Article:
Change Engine Coolant

5. Change Engine Coolant

Coolant isn’t just to keep your car cool in the figurative sense, it’s also there to ensure the hood doesn’t start smoking on your way to an interview. Luckily for you, coolant very rarely needs to be flushed and replaced. Still, if you’ve owned your car for more than a few years, it’s best to double-check the coolant level. If it’s time to replace the fluid, only use coolant that’s recommended by your model’s manufacturer.

4. Keep an Emergency Kit in the Trunk

While not a maintenance tip per se, having an emergency roadside kit can keep you out of trouble in the event of an accident, flat, or inclement weather. Your kit should include road flares or safety cones, jumper cables, nonperishable foods (granola bars are yummy), spare water, blankets, and all the tools needed to get your hands dirty under the hood.

Change the Oil

3. Change the Oil

Years ago, the common recommendation when it came to oil changes was to perform them every 3,000 miles (or after 3 months). But that’s not necessary, and doing so wastes good car oil. Instead, experts now agree that most new and late-model cars can make due with oil changes every 7,000 to 10,000 miles, or once per year*. Although we don’t really get a winter season here in Phoenix, performing an oil change when spring begins is still the best strategy.

*Always follow your manufacturer’s recommendation when it comes to oil change intervals.

2. Lease a Car

Owning a car may come with tangible benefits—resale value, for one—but it also means you’re responsible for far more car maintenance tasks. When you lease a new car, you’re effectively giving up the bulk of those responsibilities in exchange for a highly dependable vehicle. All you’re left to do is keep it out of harm’s way and perform tire rotations and oil changes regularly.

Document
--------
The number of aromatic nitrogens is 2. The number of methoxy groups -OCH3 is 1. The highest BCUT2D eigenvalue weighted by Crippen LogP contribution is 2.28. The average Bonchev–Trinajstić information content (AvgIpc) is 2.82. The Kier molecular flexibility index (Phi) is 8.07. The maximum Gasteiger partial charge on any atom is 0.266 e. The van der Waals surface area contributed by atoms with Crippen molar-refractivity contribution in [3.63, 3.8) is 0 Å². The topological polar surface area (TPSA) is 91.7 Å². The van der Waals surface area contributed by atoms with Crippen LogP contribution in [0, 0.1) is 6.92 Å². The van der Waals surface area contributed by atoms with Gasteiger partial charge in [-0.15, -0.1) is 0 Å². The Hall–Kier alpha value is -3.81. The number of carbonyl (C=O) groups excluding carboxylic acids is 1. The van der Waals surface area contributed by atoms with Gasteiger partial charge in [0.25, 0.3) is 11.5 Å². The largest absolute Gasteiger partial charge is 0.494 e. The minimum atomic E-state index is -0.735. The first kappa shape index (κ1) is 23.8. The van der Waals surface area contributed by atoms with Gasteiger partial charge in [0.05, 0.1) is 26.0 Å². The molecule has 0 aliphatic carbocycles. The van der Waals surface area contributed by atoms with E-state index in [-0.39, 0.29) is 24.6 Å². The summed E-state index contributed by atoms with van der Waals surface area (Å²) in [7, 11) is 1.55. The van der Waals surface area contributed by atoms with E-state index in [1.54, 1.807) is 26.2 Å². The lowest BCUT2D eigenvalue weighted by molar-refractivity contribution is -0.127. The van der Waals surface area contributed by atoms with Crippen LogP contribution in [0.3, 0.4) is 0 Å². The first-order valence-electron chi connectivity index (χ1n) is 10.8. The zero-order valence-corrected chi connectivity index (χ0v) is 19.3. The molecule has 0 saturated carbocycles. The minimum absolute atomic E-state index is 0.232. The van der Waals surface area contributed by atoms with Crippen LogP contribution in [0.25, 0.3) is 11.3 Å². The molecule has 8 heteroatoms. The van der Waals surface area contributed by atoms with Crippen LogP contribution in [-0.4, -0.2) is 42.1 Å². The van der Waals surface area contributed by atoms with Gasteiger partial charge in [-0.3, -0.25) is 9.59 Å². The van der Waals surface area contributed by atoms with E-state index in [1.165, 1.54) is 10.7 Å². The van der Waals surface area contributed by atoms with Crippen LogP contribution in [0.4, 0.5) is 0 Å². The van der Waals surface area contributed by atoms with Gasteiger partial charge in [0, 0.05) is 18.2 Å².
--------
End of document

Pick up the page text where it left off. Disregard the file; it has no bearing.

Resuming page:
(Check out our amazing Honda lease deals!)

Valley Honda Dealers logo

1. Just Visit Our Phoenix Service Centers

When in doubt of your aptitude for auto maintenance, bring your vehicle in for a tune-up at one of our Valley Honda Dealers’ service centers in the Phoenix area. We have certified Honda technicians that are qualified to perform maintenance and car repairs on all Honda models and most other vehicle makes. And we’ll do it all with care, so you don’t have to.

Find your nearest Valley Honda Dealers location online to schedule a service appointment, or feel free to look at our inventories of new Honda models for sale and lease. We have new and used car dealerships and repair shops in Phoenix, Tempe, Scottsdale, Mesa, and the surrounding Arizona areas.

 

Sources:

http://thegarage.jalopnik.com/how-to-do-the-bare-minimum-of-car-maintenance-in-six-ea-1788009186

https://www.cars.com/articles/2013/04/do-you-really-need-to-change-your-oil-every-3000-miles/

https://www.thoughtco.com/test-your-brake-lights-alone-281692

http://thenewswheel.com/how-to-remove-a-bumper-sticker/

https://www.junkcarmedics.com/blog/car-maintenance-expert-tips/